Max Almonte (RHP) – Almonte has three seasons of professional experience, all in the St. Louis Cardinals organization. He pitched in 32 games for Single-A Peoria in 2017, accruing a 3.40 ERA, two saves and 44 strikeouts over 45 innings. The Far Rockaway native was superb over his first two years of pro ball with Single-A State College, combining to go 3-2 with a 2.82 ERA and 33 strikeouts over 51 innings of work, spanned across 29 games. The 26-year-old Villanova University alum was originally drafted by the Cardinals in the 16th round of the 2015 amateur draft.

Jason Creasy (RHP) – Creasy earned a spring training invite after participating in the Ducks open player tryout on April 14. He spent the first six seasons of his career in the Pittsburgh Pirates organization, reaching as high as Triple-A in 2016. The North Carolina native collected Eastern League Mid-Season All-Star honors with Double-A Altoona in 2015 and was 12-8 with a 4.41 ERA, one complete game, one save and 147 innings pitched over 27 games (25 starts). The 25-year-old pitched with the St. Paul Saints of the American Association in 2017, making 11 starts and striking out 49 batters in 57 innings. Creasy was originally drafted by the Pirates in the eighth round of the 2011 amateur draft.

Robert Garcia (OF) – Garcia earned a spring training invite after participating in the Ducks open player tryout on April 14. He has five seasons of professional experience, all in the Chicago Cubs organization. The Elwood Park, New Jersey resident played a career-high 108 games for Single-A Myrtle Beach in 2017, collecting two homers, 31 RBI, 42 runs, six doubles, three triples and 16 stolen bases. The 24-year-old was named an MiLB.com Organization All-Star in 2015 after hitting .341 and posting a .409 on-base percentage with the Cubs’ rookie-level affiliate in the Arizona League. He was also chosen as a Northwest League Mid-Season All-Star in 2016 with Single-A Eugene. Garcia was originally signed by the Cubs as an international free agent in 2013.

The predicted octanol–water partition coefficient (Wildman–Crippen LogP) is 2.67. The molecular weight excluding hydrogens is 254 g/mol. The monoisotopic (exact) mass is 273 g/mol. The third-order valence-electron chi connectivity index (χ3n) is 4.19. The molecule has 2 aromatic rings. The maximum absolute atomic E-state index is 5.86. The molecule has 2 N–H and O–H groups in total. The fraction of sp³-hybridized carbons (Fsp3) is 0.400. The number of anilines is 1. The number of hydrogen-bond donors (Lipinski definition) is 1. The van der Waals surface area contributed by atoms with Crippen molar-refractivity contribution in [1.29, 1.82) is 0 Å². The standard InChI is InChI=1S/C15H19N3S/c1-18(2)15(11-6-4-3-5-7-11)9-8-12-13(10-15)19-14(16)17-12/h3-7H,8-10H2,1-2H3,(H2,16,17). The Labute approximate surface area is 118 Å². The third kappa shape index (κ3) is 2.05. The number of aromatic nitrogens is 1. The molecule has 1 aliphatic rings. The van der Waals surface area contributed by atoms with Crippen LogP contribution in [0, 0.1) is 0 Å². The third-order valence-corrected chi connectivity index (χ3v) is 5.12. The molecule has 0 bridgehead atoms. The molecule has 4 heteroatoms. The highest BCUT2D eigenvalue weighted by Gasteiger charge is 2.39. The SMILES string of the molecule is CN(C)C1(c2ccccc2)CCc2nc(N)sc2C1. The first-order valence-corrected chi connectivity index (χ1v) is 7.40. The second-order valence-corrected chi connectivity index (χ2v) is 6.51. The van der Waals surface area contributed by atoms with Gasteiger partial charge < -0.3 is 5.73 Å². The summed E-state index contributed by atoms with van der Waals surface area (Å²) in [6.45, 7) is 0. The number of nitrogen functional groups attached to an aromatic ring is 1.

Wagner Gomez (C) – Gomez earned a spring training invite after participating in the Ducks open player tryout on April 14. He has five seasons of professional baseball experience, all with the Cincinnati Reds organization. The Richmond Hill, NY resident began his career as a catcher and infielder, totaling nine home runs, 54 RBI, 47 runs, 18 doubles and three triples over 130 games. The 26-year-old then converted to a pitcher in 2013 and appeared in 36 games over two seasons, striking out 43 batters in 38 and two-thirds innings. Gomez was originally signed by the Reds as an international free agent in 2010.

The complete spring training schedule is as follows:
Friday, April 20 – 1:00 p.m. – Ducks at New Britain
Saturday, April 21 – 1:00 p.m. – New Britain at Ducks
Monday, April 23 – 1:00 p.m. – Black Sox at Ducks
Tuesday, April 24 – 1:00 p.m. – Black Sox at Ducks

Stay tuned for updates throughout the course of the week regarding team workouts and other news. As a reminder, the 2018 season gets underway on Friday, April 27th when the Ducks visit the Southern Maryland Blue Crabs at 6:35 p.m. The Home Opener will follow on Friday, May 4th as the Blue Crabs make the return trip to Long Island for a 6:35 p.m. start.